Specialized Venge Comp review
The Venge proved itself in its first year: Mark Cavendish claimed the green jersey in 2011 riding a McLaren S-Works model. Specialized have now launched this more affordable Comp model for 2013.
Highs: Excellent frame; stable, pinpoint handling
Lows: Spec compromised to accommodate the price of the chassis
Buy if: Speed is your thing, and you’re happy to upgrade later
The frame and fork are the same shaped and profiled FACT IS design as the S-Works, complete with Di2-ready routing, but its lower grade carbon adds a little weight. Shimano 105 mechs are paired with a Tiagra cassette and FSA Gossamer Pro BB30 chainset for a super-smooth drivetrain. Specialized use their own adjustable Comp-Set stem and deep bend bar, and we’re big fans of the Romin saddle. We’re also impressed by the build and ride quality of the DT Swiss wheels.
The Venge’s ride is all about pace. It feels fast, but what impressed us most was its composure. In heavy rain and blustery winds the Venge was never troubled; its smooth, aerodynamic lines cut a straight path without fuss. The Venge is also one of the quietest bikes we’ve ever ridden: no noise, no rattling, just a smooth, silent ride.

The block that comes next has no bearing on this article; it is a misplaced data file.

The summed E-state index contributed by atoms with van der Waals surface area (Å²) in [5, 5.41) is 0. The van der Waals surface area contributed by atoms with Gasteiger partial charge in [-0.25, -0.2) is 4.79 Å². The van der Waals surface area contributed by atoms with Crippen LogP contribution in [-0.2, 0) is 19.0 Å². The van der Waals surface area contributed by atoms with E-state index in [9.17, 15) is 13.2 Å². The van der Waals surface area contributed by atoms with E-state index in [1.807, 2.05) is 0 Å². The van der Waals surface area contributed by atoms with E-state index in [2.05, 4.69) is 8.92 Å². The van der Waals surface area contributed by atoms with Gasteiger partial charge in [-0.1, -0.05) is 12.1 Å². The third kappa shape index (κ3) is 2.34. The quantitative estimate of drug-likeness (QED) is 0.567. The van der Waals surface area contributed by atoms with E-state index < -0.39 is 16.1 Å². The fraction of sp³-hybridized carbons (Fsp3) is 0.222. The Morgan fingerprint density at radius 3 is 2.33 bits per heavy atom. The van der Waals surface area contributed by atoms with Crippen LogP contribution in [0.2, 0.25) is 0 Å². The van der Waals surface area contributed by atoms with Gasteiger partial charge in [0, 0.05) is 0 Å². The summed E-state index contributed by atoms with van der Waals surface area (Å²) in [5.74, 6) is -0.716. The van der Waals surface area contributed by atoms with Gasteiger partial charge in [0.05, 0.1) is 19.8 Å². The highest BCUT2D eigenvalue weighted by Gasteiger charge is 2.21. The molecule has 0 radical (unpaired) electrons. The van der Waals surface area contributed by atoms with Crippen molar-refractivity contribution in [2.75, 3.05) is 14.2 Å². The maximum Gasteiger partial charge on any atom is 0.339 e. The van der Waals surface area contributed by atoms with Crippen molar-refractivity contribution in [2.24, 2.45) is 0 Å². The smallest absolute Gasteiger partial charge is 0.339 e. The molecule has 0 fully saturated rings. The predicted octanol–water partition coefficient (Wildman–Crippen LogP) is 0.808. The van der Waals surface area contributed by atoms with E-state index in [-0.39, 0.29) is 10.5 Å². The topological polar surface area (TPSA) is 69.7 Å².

The looks may be a little Marmite, with its hunchback top tube and long head tube, though it’s not tall at the front, but the proof is in the riding. The Venge is at its best when pushed flat out, its 52/36 compact gearing enabling you to hit higher speeds than a 50/34, especially on descents. We’d like to see more brands fitting these ‘pro’ compacts.
The ‘pro’ compact gives higher gearing than a typical 50/34: Russell Burton/Future Publishing
The ‘pro’ compact gives higher gearing than a typical 50/34
Early Venges did feel a little harsh, but the Comp is more forgiving. Some of that could be down to the carbon used being more compliant, but it also has plenty to do with the supple Turbo Elite tyres and traditional wheels. If you like riding flat-out there’s little that can match the Venge’s abilities, and should you fancy a time trial or triathlon, the adjustable stem and flippable seat clamp – offering zero or 20mm offset – means clip-on tri bars will give you a very capable bike. It’ll also cope with a sportive.
At £2,500 it’s expensive for its spec, but we’d recommend ignoring its perceived kit downgrades and just enjoy the fact that this is one of the quickest framesets around, with impeccable manners and swift handling. Those components will eventually wear out, but you’ll still have a hugely impressive frameset.
This article was originally published in Cycling Plus magazine, available on Apple Newsstand and Zinio.